Positioning and Warming Up for an Exercise Ball Workout
When you begin using exercise balls in your fitness program, you’ll need to know how to warm up and position yourself on the ball before your workout.
Working out with an exercise ball requires a lot of endurance. As with any new form of exercise, avoid overtraining by resting 24 to 48 hours in between workouts.
Positioning yourself on the exercise ball
Training on an exercise ball has its own unique challenges. Because of its round surface, the ball is able to mold to your body or roll away in some cases. Here are a few important points to keep in mind:
Because some exercises on the ball require balance and coordination, starting out with the ball placed against a hard surface for support can help you gain confidence while you become acquainted with the exercises you’ll be doing. Placing the ball against a wall or heavy couch may keep you from getting discouraged and give you a much better experience when you’re just starting out on the ball.
Just sitting on the ball is difficult because it’s an unstable base that requires strength in your back and abdominal muscles. If you sit on a chair or a weight bench at the gym, you certainly don’t use any of these muscles that you use when working out on the ball. By bringing your feet closer together when you’re sitting on the ball, you can intensify your workout by altering your base of support.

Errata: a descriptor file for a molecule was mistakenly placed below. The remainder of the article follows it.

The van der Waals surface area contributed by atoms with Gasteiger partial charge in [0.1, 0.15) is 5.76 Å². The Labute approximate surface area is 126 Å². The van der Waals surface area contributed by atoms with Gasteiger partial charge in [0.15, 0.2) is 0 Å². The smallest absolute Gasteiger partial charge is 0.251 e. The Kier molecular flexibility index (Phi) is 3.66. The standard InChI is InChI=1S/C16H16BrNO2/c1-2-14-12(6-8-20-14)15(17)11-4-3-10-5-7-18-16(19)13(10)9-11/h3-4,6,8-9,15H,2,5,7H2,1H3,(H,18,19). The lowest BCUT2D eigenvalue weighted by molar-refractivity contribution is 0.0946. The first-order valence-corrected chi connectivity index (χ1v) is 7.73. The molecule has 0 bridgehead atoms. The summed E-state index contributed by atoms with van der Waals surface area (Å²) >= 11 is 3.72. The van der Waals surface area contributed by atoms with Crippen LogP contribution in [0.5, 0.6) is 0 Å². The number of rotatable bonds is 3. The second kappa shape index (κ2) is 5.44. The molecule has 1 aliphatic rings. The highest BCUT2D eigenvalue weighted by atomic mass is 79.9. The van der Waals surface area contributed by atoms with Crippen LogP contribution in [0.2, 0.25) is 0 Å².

The farther away the ball is from your core (torso), the more difficult maintaining your balance is. For example, when you do a push-up on the ball, it’s much easier when you place the ball underneath your lower legs because it’s closer to your abs, hips, and glutes. To increase the difficulty, simply roll the ball out to your feet so that it’s farther away from the center of your body, making maintaining your balance harder.
Warming up before your exercise ball workout
You should always perform a warm-up before you begin your exercise ball workout. For a quick warm-up that gets the heart pumping, try a light five- to ten-minute workout of low-level cardio exercise to increase your body temperature and the flexibility of your muscles. Here are some suggestions for warming up the body:
Jump rope for five minutes
Get on a stationary bike for ten minutes
Walk on a treadmill for ten minutes at a slow to moderate pace
Walk outdoors, starting with a slow pace and working up to a faster pace
Swim for half a mile
Warming up your body increases the temperature of your muscles, which reduces the risk of injury.